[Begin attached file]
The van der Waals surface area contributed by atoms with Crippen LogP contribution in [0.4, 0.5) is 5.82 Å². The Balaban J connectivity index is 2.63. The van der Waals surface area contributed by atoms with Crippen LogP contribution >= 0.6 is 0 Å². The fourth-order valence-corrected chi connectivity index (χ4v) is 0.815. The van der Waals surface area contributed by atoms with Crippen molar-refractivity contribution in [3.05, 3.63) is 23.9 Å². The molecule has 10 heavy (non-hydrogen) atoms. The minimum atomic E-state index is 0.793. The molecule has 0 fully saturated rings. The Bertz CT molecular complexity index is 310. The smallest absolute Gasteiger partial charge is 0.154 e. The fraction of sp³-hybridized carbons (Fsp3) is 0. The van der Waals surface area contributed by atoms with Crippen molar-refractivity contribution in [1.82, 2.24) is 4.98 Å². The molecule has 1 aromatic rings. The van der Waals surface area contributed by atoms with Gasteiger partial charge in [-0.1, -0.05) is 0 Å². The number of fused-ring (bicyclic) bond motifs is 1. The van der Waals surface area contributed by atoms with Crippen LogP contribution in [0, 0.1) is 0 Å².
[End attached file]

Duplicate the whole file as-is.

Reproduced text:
The van der Waals surface area contributed by atoms with Crippen LogP contribution in [0.4, 0.5) is 5.82 Å². The Balaban J connectivity index is 2.63. The van der Waals surface area contributed by atoms with Crippen LogP contribution >= 0.6 is 0 Å². The fourth-order valence-corrected chi connectivity index (χ4v) is 0.815. The van der Waals surface area contributed by atoms with Crippen molar-refractivity contribution in [3.05, 3.63) is 23.9 Å². The molecule has 10 heavy (non-hydrogen) atoms. The minimum atomic E-state index is 0.793. The molecule has 0 fully saturated rings. The Bertz CT molecular complexity index is 310. The smallest absolute Gasteiger partial charge is 0.154 e. The fraction of sp³-hybridized carbons (Fsp3) is 0. The van der Waals surface area contributed by atoms with Crippen molar-refractivity contribution in [1.82, 2.24) is 4.98 Å². The molecule has 1 aromatic rings. The van der Waals surface area contributed by atoms with Gasteiger partial charge in [-0.1, -0.05) is 0 Å². The number of fused-ring (bicyclic) bond motifs is 1. The van der Waals surface area contributed by atoms with Crippen LogP contribution in [0, 0.1) is 0 Å².